How to Help Your Kid Remember Things

Dear Kid Whisperer,

My fourth grader is very smart, but very forgetful. He usually leaves his lunch at home and often forgets his homework, either at school or at home. I have ten questions that I will use to prompt him to remember to do things and be more responsible, but I often end up bringing him his homework or lunch or both. I’ve tried everything to try to get him to be organized. Is there anything else that I can do? -Kim, Biloxi, Mississippi


This sounds exhausting, and familiar.

The natural consequences of forgetting will change his behavior as long as you

1) Empathize,


2) Do not own the problem.

No one wants to see their kid sad, but the universe is teaching him the value of remembering. Just stay out of the way. This suffering the universe is giving your kid is a gift. Kids are not going to be damaged by feeling terrible about messing something up. He’ll be fine.

I, myself, am and will always be a forgetful person. It drove my parents nuts when I would forget backpacks and lunches and homework. I never became more responsible because my mom owned my problems by sitting with me and holding my hand while she “taught me how to be organized”. I never solved my problem because I thought that it was her problem. However, I still suffered through the embarrassment for years (K-12) AND my mom was completely exhausted and very happy to see me go away to college, where I magically became pretty responsible since my mother was no longer there to “help” me.

Everything we say and our actions towards our kids should say, “I love you, and this is your problem” (in that order).

Your list of prompts and exhaustive attempts to get your kid organized all imply that his lunch and his homework are your problems. They aren’t. Here’s the way I look at it. My two favorite things to do in the world are

1) Teaching kids how to be responsible, empathetic, resourceful people


2) Doing absolutely nothing.

Whenever I can do both at the same time, I’m a happy man.

So when my daughter forgets her homework, I think back to how my mom would save me by going and getting my lunch, or would sit with me for hours trying to color-code organizational systems. I remember how none of that worked for me. At the very most, if I notice that she is missing something, I may ask her, as I walk briskly out the door, if she is forgetting something. I may not. Either way, it isn’t my problem. If we are on the ride to school and she notices that she doesn’t have her homework,  I will handle it this way:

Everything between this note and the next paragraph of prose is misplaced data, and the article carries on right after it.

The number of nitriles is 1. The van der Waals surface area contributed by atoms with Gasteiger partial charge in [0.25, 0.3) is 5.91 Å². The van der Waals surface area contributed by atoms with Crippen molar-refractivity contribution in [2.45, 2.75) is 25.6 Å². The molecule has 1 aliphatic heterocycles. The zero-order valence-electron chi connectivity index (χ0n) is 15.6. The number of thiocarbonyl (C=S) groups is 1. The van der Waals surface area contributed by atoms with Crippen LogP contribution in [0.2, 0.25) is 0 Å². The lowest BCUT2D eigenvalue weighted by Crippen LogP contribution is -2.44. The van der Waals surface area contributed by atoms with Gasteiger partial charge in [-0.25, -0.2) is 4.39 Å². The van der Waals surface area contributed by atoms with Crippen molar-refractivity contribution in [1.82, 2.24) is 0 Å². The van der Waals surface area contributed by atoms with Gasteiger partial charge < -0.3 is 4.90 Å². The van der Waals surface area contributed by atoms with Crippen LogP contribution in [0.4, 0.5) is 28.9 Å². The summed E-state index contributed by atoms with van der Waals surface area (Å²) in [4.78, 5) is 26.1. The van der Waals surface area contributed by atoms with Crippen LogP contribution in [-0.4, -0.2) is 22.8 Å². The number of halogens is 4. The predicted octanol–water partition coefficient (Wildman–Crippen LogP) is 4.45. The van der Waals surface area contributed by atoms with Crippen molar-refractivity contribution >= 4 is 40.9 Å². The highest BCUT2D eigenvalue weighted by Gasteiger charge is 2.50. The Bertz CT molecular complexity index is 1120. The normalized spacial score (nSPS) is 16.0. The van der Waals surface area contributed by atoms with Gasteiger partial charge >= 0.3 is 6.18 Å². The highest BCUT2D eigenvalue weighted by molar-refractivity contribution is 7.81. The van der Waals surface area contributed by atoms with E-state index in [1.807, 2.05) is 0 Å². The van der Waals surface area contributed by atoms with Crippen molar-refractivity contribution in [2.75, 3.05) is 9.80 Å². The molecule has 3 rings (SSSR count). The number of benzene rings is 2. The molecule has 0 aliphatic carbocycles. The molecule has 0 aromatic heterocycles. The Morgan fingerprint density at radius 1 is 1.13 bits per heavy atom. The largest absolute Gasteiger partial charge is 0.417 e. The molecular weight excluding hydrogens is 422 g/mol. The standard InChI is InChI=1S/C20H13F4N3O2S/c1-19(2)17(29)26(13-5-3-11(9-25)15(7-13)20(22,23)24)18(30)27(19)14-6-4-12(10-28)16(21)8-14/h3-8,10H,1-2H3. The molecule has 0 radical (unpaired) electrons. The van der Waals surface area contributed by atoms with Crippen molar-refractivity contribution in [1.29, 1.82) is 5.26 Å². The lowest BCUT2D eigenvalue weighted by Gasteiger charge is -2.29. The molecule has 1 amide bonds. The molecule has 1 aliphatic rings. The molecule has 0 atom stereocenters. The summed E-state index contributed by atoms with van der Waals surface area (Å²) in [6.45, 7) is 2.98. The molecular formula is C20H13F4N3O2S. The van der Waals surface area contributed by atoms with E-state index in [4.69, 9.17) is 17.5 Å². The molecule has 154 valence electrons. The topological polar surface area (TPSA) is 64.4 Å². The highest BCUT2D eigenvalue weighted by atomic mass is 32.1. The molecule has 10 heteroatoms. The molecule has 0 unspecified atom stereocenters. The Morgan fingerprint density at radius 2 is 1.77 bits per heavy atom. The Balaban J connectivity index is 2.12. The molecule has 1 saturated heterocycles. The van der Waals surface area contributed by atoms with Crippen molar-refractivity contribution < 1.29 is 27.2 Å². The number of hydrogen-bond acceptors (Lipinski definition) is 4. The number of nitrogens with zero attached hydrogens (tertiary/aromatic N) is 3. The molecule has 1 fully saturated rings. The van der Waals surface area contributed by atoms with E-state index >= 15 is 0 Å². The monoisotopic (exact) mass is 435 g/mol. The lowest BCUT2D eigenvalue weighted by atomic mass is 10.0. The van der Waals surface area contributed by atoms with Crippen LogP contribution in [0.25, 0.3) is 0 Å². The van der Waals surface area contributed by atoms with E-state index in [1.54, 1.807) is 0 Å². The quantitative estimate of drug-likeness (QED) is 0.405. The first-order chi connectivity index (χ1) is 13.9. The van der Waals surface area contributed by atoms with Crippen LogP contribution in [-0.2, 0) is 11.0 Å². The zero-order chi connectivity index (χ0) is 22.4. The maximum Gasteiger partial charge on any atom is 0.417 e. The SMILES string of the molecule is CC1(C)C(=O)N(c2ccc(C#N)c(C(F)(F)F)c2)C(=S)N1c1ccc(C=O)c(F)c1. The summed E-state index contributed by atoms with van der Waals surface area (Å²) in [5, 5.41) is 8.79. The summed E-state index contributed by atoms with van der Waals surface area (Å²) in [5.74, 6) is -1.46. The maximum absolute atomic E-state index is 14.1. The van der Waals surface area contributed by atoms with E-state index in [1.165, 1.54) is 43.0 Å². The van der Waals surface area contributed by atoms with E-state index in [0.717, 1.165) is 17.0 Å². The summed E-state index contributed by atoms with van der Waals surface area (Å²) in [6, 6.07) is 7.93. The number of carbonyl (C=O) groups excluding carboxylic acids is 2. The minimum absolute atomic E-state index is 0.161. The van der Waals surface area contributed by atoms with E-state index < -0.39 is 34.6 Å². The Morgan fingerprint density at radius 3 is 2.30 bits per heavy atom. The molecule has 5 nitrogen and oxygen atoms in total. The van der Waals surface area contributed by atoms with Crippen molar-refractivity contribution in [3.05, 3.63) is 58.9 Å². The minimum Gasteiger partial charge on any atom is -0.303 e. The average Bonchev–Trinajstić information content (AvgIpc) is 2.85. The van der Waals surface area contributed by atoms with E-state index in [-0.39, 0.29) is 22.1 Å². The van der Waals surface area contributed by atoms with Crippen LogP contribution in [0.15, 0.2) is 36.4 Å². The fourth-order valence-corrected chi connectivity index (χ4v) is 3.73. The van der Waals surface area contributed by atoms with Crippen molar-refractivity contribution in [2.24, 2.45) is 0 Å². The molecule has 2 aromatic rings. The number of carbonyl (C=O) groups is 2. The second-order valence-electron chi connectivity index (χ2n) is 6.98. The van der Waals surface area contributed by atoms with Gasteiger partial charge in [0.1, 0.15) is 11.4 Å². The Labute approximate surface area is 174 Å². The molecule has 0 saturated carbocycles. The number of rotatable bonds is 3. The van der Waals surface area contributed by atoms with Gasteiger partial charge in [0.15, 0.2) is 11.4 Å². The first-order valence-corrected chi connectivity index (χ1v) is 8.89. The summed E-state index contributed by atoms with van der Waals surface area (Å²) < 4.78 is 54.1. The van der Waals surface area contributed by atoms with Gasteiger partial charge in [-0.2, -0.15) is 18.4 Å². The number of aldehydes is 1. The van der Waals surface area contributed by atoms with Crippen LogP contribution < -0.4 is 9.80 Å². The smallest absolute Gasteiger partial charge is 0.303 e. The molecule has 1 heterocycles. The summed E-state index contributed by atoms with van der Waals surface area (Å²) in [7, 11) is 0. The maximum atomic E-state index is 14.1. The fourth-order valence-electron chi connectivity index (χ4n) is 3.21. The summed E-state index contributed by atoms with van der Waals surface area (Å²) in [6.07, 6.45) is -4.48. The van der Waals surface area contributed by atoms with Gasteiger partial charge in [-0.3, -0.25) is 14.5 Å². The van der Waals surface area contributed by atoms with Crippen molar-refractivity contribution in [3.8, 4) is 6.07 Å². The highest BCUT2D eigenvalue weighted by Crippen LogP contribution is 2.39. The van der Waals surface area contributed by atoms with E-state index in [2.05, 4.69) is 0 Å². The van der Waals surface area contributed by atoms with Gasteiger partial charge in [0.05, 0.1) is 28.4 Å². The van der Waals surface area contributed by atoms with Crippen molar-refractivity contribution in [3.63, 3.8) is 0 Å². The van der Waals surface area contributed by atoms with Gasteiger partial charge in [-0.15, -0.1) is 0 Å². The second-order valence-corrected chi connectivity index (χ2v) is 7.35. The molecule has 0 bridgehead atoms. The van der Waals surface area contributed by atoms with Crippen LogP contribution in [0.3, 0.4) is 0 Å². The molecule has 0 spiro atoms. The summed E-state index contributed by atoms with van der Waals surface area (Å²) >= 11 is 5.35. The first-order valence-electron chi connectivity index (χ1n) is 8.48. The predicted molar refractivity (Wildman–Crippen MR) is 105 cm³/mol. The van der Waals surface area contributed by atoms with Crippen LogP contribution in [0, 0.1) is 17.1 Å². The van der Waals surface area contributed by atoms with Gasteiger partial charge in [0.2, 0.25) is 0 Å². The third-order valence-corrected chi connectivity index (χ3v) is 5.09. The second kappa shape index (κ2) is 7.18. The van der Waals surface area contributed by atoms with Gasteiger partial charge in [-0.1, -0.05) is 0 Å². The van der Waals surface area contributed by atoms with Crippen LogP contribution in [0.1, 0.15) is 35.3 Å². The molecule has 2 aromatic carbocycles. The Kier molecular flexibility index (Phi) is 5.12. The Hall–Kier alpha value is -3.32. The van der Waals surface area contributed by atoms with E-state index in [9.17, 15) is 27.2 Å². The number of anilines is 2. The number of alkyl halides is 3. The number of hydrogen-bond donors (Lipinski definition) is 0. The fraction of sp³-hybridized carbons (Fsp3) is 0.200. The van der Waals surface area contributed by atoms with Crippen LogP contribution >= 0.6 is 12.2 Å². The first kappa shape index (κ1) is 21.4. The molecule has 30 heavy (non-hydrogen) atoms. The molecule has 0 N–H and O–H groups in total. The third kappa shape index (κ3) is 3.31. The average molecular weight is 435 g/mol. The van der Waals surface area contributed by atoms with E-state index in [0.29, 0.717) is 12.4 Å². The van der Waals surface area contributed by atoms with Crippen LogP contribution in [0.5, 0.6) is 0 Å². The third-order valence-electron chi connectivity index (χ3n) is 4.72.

Kid: Ahhhggg! I don’t have my homework! All is lost!

Kid Whisperer: Oh, man. That’s not good. What’s your plan?

Kid: Abort! Abort! We need to go back to the house and retrieve my homework!

Kid Whisperer: Oh geez, nope. This car is already on the way to school and won’t be turning around. I love you and know that you will figure something out.

Crying, yelling, anger and sadness could happen, and these are all signs of a kid who is learning to be responsible.

Your kid, my daughter, and I are all people who are just natural space cadets. We will just have to suffer more through our spaceyness than others do before we change our behavior. “Helping” space cadets like us by owning the problem or taking a lot of time with us to problem-solve isn’t very efficient. Ironically, it will actually cause more suffering in the long run because the kid will never learn until the adults around him allow for some acute but manageable suffering now instead of having chronic suffering- and an exhausted parent- over the course of an entire childhood.